The hard work of making a marriage stronger

Salt Lake Tribune

Whether we agree or not, I extend my gratitude and respect to the articulate readers responding to last week’s column in which I posed the question: Is there such a thing as a good divorce?”

A reader who identified himself as a “dad and grandpa” echoed concerns I expressed regarding the disillusionment of the dissolute: “My daughter’s husband of 15 years abandoned her and their three daughters. . . . We were all so devastated. I watched my daughter fall into a state of depression, and my granddaughters become confused as to their future. My daughter sought counseling and begged her husband to return. . . . My granddaughters can see the hurt in their mother’s heart and the unhappiness in their own lives. I hurt for my children (daughter and granddaughters). I know the impending life they will face, as I, too, come from a broken home.”

Another reader whose e-mail said he is a Salt Lake City resident in his mid-20s believes his conflicted parents never should have married in the first place. “My parents told me they were getting divorced when I was 12. Although my younger brother did not want them to get divorced, I thought it was the best thing they had ever told me. At the time, they decided not to go through with the divorce because of how much it upset my brother.”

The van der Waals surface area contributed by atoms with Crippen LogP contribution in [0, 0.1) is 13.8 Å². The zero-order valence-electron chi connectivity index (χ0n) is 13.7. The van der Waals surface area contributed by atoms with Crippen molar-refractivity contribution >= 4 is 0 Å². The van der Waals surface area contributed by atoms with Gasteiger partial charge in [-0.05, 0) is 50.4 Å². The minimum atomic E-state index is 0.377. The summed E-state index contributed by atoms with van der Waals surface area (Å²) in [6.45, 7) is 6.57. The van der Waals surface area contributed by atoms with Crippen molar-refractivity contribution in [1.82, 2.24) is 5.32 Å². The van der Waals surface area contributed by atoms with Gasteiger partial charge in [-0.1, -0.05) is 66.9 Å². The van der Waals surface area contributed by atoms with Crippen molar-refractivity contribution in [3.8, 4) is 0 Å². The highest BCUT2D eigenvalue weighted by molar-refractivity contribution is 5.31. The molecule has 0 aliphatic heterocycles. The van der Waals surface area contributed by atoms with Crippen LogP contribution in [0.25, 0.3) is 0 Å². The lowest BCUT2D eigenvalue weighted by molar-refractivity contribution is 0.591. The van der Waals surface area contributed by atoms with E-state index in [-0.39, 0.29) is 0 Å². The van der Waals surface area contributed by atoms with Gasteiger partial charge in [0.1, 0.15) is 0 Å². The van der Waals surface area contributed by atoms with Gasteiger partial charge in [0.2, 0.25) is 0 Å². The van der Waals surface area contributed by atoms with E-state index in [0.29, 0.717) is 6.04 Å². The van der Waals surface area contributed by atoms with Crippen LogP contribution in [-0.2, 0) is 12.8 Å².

Having experienced great despair in an abusive marriage, Janean Justham of Salt Lake City wrote: “Please, don’t come down on divorce. It saved me and my children from a number of beatings, more mental and emotional than physical, but abuse is abuse. . . . People, who stay married when they shouldn’t, create and/or perpetrate more societal problems than those who divorce.”

Obviously, some circumstances warrant divorce. However, studies show that only 10 percent to 15 percent of the divorces that happen in our country are due to serious problems such as chronic substance abuse, infidelity, and/or domestic violence.

Most divorces are due to low-conflict issues, such as money, sex, children, in-laws, and time. As a clinical psychologist, what I often hear in the 11th hour of a couple’s marriage is, “I love him, but I’m not in love with him.” “I’ve fallen out of love with her.” “The passion isn’t there.” “We don’t communicate anymore.”

These excuses are not worthy of divorce. You can learn the skills necessary for a happy marriage, and you can keep your families together for the sake of the kids — and yourself.

Staying miserably married is not the answer for a troubled marriage. The answer for a troubled marriage is making the marriage better. Doing so, however, is hard work. It is far easier to move out and move on, hoping for a little quality time with the kids along the way.